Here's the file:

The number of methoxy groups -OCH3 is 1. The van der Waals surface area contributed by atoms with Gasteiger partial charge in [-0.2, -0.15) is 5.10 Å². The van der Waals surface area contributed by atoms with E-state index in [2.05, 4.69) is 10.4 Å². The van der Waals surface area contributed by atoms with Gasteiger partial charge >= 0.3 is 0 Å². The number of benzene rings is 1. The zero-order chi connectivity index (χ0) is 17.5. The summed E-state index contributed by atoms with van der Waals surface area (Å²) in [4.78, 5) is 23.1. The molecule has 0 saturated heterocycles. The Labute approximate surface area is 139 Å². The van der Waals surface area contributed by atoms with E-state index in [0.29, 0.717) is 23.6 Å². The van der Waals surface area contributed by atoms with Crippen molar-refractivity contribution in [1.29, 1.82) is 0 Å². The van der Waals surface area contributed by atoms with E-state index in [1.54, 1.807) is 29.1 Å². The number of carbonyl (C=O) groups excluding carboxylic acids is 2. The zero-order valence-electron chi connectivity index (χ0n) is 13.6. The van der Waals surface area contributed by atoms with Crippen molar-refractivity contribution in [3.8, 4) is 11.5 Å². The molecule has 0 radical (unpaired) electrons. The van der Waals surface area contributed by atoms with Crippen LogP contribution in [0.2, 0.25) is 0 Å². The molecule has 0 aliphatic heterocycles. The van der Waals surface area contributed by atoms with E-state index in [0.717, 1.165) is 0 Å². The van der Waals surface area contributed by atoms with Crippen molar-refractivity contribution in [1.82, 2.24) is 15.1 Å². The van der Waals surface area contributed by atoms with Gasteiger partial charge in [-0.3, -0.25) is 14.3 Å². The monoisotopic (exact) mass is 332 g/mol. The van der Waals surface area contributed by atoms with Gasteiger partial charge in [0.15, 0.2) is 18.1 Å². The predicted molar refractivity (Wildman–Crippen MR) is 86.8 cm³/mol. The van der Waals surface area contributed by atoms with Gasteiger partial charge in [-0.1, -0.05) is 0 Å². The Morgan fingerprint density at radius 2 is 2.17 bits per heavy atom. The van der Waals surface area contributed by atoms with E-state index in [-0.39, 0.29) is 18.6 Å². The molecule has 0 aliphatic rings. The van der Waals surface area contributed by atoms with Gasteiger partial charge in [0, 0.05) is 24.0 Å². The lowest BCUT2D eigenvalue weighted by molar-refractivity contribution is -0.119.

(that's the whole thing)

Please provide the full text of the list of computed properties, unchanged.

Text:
The number of methoxy groups -OCH3 is 1. The van der Waals surface area contributed by atoms with Gasteiger partial charge in [-0.2, -0.15) is 5.10 Å². The van der Waals surface area contributed by atoms with E-state index in [2.05, 4.69) is 10.4 Å². The van der Waals surface area contributed by atoms with Gasteiger partial charge >= 0.3 is 0 Å². The number of benzene rings is 1. The zero-order chi connectivity index (χ0) is 17.5. The summed E-state index contributed by atoms with van der Waals surface area (Å²) in [4.78, 5) is 23.1. The molecule has 0 saturated heterocycles. The Labute approximate surface area is 139 Å². The van der Waals surface area contributed by atoms with E-state index in [0.29, 0.717) is 23.6 Å². The van der Waals surface area contributed by atoms with Crippen molar-refractivity contribution in [1.29, 1.82) is 0 Å². The van der Waals surface area contributed by atoms with E-state index in [1.54, 1.807) is 29.1 Å². The number of carbonyl (C=O) groups excluding carboxylic acids is 2. The zero-order valence-electron chi connectivity index (χ0n) is 13.6. The van der Waals surface area contributed by atoms with Crippen molar-refractivity contribution in [3.8, 4) is 11.5 Å². The molecule has 0 radical (unpaired) electrons. The van der Waals surface area contributed by atoms with Crippen LogP contribution in [0.2, 0.25) is 0 Å². The molecule has 0 aliphatic heterocycles. The van der Waals surface area contributed by atoms with E-state index in [0.717, 1.165) is 0 Å². The van der Waals surface area contributed by atoms with Crippen molar-refractivity contribution in [1.82, 2.24) is 15.1 Å². The van der Waals surface area contributed by atoms with Gasteiger partial charge in [-0.3, -0.25) is 14.3 Å². The monoisotopic (exact) mass is 332 g/mol. The van der Waals surface area contributed by atoms with Gasteiger partial charge in [0.15, 0.2) is 18.1 Å². The predicted molar refractivity (Wildman–Crippen MR) is 86.8 cm³/mol. The van der Waals surface area contributed by atoms with Gasteiger partial charge in [-0.1, -0.05) is 0 Å². The Morgan fingerprint density at radius 2 is 2.17 bits per heavy atom. The van der Waals surface area contributed by atoms with E-state index in [-0.39, 0.29) is 18.6 Å². The molecule has 0 aliphatic rings. The van der Waals surface area contributed by atoms with Gasteiger partial charge in [0, 0.05) is 24.0 Å². The lowest BCUT2D eigenvalue weighted by molar-refractivity contribution is -0.119.